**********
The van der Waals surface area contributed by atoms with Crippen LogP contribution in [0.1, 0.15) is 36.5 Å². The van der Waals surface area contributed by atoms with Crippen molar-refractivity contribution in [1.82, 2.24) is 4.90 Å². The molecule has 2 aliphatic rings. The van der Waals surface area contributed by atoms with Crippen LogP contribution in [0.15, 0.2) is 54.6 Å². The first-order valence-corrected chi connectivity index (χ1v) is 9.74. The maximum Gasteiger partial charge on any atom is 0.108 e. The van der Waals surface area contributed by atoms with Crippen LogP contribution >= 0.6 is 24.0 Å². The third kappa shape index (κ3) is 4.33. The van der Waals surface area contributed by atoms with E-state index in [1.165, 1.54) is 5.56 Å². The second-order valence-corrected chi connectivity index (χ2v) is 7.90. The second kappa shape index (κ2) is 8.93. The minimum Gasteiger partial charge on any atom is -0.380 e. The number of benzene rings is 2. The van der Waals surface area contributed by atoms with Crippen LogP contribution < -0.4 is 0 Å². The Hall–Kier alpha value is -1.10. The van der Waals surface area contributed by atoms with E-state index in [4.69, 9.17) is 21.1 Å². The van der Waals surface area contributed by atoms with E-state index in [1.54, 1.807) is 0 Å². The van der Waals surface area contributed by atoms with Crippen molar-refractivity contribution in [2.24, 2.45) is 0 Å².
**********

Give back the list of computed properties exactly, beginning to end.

The van der Waals surface area contributed by atoms with Crippen LogP contribution in [0.1, 0.15) is 36.5 Å². The van der Waals surface area contributed by atoms with Crippen molar-refractivity contribution in [1.82, 2.24) is 4.90 Å². The molecule has 2 aliphatic rings. The van der Waals surface area contributed by atoms with Crippen LogP contribution in [0.15, 0.2) is 54.6 Å². The first-order valence-corrected chi connectivity index (χ1v) is 9.74. The maximum Gasteiger partial charge on any atom is 0.108 e. The van der Waals surface area contributed by atoms with Crippen LogP contribution >= 0.6 is 24.0 Å². The third kappa shape index (κ3) is 4.33. The van der Waals surface area contributed by atoms with E-state index in [1.165, 1.54) is 5.56 Å². The second-order valence-corrected chi connectivity index (χ2v) is 7.90. The second kappa shape index (κ2) is 8.93. The minimum Gasteiger partial charge on any atom is -0.380 e. The number of benzene rings is 2. The van der Waals surface area contributed by atoms with Crippen LogP contribution < -0.4 is 0 Å². The Hall–Kier alpha value is -1.10. The van der Waals surface area contributed by atoms with E-state index in [4.69, 9.17) is 21.1 Å². The van der Waals surface area contributed by atoms with E-state index in [1.54, 1.807) is 0 Å². The van der Waals surface area contributed by atoms with Crippen molar-refractivity contribution in [2.24, 2.45) is 0 Å².